Sexually transmitted diseases are on the rise across the world, but in the United States case numbers are currently at epidemic levels.
The latest data from the Centres for Disease Control and Prevention (CDC) shows STD cases reached an all-time high for the sixth consecutive year in 2019.
This includes 2.5 million reported cases of chlamydia, gonorrhoea, and syphilis, the three most reported STDs – a near 30% increase between 2015 and 2019.
It also estimated that one in five US residents had an STD at some point in 2018, with almost half of new infections in people aged under 25.
However, it is feared that even more infections have happened over the last two years and that the current figures are now much higher.
One of the things exacerbating this latest public health crisis appears to be the last public health crisis – the Covid-19 pandemic.
It’s thought that lockdowns, stay at home orders and other restrictions introduced to control the spread of Covid over the last two years also hampered testing efforts for STDs.
Testing is crucial to control the spread of STDs, especially because some diseases like chlamydia and gonorrhoea can at first appear without symptoms.
During the pandemic, the number of STD tests declined dramatically, while at the same time health providers prioritised symptomatic cases. Now there are fears the epidemic is out of control.
Despite being largely preventable and treatable, if left untreated STDs can have serious and lasting health complications.
They can also cost governments and societies billions of dollars in health costs, which is why quick and accurate detection is key.
Rapid testing with data capture is one solution
To get the STD epidemic under control, governments and health authorities are starting to adopt the same attitude to testing that they had during the pandemic.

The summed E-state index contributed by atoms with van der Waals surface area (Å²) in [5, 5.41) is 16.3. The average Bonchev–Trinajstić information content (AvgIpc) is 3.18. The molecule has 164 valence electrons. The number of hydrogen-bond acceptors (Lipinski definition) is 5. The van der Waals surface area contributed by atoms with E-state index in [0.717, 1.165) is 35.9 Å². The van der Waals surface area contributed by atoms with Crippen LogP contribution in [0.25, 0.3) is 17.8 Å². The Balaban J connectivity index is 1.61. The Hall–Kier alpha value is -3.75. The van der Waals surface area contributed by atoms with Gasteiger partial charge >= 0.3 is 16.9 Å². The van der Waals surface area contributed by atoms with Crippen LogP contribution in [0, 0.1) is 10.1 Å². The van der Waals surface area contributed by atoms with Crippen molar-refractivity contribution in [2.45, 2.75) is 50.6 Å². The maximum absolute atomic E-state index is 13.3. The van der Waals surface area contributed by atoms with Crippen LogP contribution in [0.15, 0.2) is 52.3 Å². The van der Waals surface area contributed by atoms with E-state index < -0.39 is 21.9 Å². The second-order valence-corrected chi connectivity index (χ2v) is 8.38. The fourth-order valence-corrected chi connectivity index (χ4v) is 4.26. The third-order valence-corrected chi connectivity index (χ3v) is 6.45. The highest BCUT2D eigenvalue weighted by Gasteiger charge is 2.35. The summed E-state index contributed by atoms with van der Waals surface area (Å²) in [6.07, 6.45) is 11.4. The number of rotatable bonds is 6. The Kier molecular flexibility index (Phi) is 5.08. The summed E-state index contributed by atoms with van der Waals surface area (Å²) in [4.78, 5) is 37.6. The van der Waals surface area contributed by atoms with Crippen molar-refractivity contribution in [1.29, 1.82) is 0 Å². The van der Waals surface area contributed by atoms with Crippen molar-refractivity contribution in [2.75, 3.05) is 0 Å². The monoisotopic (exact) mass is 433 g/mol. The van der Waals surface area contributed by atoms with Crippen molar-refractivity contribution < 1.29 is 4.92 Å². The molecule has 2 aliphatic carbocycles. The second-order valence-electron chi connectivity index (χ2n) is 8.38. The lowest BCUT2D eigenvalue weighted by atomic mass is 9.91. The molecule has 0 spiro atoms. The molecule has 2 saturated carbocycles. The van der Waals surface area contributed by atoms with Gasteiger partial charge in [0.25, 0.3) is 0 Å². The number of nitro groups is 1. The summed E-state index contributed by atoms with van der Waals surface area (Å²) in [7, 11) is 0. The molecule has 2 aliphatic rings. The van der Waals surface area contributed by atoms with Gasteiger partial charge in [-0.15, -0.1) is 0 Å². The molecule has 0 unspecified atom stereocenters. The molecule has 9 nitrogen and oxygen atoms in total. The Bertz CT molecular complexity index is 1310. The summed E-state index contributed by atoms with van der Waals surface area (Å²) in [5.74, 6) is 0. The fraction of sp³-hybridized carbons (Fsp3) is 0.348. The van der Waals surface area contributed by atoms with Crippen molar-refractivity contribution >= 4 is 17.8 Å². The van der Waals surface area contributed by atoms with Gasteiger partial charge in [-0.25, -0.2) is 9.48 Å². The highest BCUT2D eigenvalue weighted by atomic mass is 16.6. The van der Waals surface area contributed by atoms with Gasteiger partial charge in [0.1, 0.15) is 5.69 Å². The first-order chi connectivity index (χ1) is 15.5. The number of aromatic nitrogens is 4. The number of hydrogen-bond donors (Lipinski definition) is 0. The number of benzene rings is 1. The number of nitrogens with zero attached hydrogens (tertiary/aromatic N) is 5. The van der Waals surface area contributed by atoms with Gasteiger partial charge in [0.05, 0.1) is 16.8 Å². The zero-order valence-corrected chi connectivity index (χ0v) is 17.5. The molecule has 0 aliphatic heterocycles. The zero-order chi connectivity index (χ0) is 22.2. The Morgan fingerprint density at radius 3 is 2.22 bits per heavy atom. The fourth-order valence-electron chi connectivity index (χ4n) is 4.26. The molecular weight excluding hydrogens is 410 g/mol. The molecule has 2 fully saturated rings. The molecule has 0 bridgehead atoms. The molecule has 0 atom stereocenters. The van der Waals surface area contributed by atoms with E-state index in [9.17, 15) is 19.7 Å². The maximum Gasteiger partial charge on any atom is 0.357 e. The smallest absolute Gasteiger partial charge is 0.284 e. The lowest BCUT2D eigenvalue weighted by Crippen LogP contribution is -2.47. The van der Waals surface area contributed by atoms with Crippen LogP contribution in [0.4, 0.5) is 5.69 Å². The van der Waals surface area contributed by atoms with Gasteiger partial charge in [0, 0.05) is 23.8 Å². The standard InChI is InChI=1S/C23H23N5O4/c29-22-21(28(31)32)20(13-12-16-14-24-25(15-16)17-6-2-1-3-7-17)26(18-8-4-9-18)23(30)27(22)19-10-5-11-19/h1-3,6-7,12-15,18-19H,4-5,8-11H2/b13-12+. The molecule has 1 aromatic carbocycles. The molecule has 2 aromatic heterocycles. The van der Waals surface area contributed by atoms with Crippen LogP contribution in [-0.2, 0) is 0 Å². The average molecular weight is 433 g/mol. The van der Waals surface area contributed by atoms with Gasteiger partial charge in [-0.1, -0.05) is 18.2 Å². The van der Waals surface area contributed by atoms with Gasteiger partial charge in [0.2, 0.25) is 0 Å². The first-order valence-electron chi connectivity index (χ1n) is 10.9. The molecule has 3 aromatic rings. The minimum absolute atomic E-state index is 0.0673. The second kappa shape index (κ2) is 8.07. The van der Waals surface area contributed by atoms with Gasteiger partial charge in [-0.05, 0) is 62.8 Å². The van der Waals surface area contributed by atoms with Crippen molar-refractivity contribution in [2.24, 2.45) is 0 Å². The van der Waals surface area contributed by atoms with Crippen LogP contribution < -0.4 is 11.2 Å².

Point-of-care tests using lateral flow technology are already available for most STDs. Using urine samples or oral swabs, these tests are highly sensitive, easy to use and provide results within minutes.
For the end user, they take away the potential embarrassment of attending a sexual health clinic or seeing a doctor, which is often a factor that contributes to low testing levels.
Most importantly of all for tackling an epidemic, lateral flow tests can be quickly mass produced and distributed and they are affordable for the end user.
But, as with Covid, one of the best tools for controlling a disease outbreak is data.
Knowing where a particular disease is circulating and how quickly it is spreading is crucial to bringing it under control.
So, STD tests that come with a digitally connected app, cloud and dashboard data management system – like Transform® – are even more valuable.
Using a smartphone app, the end user can capture their test results along with associated data such as symptoms, medication etc.
This data can be stored securely and anonymously in the cloud and accessed by health professionals on a dashboard system in real time, where STD hotspots can be highlighted and trends can be identified.
Experts are already worried about STD numbers, but they fear the real scale of the epidemic might be even bigger because of the number of missed cases.
A large-scale screening programme using digitally connected lateral flow tests to gather data could not only give a more accurate picture of the situation, but it could also prompt more people to seek treatment and change their behaviour, thus curbing the spread.
If you’re a lateral flow test provider who’d like to integrate Transform® into your STD test offer, book a demo with us today. Transform® can be set up and ready to deploy in as little as six weeks on a straightforward monthly subscription.